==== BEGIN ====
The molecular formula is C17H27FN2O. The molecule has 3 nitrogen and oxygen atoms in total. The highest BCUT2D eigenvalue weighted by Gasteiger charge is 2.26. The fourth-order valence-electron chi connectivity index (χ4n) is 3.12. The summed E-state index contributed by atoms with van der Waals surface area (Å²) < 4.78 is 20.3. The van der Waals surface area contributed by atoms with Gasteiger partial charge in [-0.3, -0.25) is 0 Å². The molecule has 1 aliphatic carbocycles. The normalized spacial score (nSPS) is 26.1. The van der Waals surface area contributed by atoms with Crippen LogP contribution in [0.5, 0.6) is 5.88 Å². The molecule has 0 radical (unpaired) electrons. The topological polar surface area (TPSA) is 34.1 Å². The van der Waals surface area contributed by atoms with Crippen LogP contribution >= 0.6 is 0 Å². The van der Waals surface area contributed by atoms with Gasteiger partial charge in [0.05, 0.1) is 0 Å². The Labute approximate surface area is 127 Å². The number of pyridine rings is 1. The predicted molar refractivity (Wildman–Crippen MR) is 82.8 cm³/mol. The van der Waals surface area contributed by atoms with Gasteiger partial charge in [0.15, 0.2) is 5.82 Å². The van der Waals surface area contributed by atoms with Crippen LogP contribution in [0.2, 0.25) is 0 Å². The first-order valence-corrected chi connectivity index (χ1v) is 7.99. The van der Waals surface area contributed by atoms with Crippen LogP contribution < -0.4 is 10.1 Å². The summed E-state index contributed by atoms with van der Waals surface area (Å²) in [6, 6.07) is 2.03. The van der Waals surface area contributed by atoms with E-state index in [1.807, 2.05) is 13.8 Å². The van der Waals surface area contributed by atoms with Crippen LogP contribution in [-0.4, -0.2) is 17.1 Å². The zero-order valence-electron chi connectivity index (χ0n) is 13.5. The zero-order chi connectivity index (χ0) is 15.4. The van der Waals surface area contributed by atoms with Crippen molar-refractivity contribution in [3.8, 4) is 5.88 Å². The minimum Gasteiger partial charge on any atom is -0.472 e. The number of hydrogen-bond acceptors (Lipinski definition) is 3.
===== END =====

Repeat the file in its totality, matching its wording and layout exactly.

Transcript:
The molecular formula is C17H27FN2O. The molecule has 3 nitrogen and oxygen atoms in total. The highest BCUT2D eigenvalue weighted by Gasteiger charge is 2.26. The fourth-order valence-electron chi connectivity index (χ4n) is 3.12. The summed E-state index contributed by atoms with van der Waals surface area (Å²) < 4.78 is 20.3. The van der Waals surface area contributed by atoms with Gasteiger partial charge in [-0.3, -0.25) is 0 Å². The molecule has 1 aliphatic carbocycles. The normalized spacial score (nSPS) is 26.1. The van der Waals surface area contributed by atoms with Crippen LogP contribution in [0.5, 0.6) is 5.88 Å². The molecule has 0 radical (unpaired) electrons. The topological polar surface area (TPSA) is 34.1 Å². The van der Waals surface area contributed by atoms with Crippen LogP contribution >= 0.6 is 0 Å². The van der Waals surface area contributed by atoms with Gasteiger partial charge in [0.05, 0.1) is 0 Å². The Labute approximate surface area is 127 Å². The number of pyridine rings is 1. The predicted molar refractivity (Wildman–Crippen MR) is 82.8 cm³/mol. The van der Waals surface area contributed by atoms with Gasteiger partial charge in [0.15, 0.2) is 5.82 Å². The van der Waals surface area contributed by atoms with Crippen LogP contribution in [0.2, 0.25) is 0 Å². The first-order valence-corrected chi connectivity index (χ1v) is 7.99. The van der Waals surface area contributed by atoms with Crippen LogP contribution < -0.4 is 10.1 Å². The summed E-state index contributed by atoms with van der Waals surface area (Å²) in [6, 6.07) is 2.03. The van der Waals surface area contributed by atoms with E-state index in [1.807, 2.05) is 13.8 Å². The van der Waals surface area contributed by atoms with Crippen LogP contribution in [-0.4, -0.2) is 17.1 Å². The zero-order valence-electron chi connectivity index (χ0n) is 13.5. The zero-order chi connectivity index (χ0) is 15.4. The van der Waals surface area contributed by atoms with Crippen molar-refractivity contribution in [3.8, 4) is 5.88 Å². The minimum Gasteiger partial charge on any atom is -0.472 e. The number of hydrogen-bond acceptors (Lipinski definition) is 3.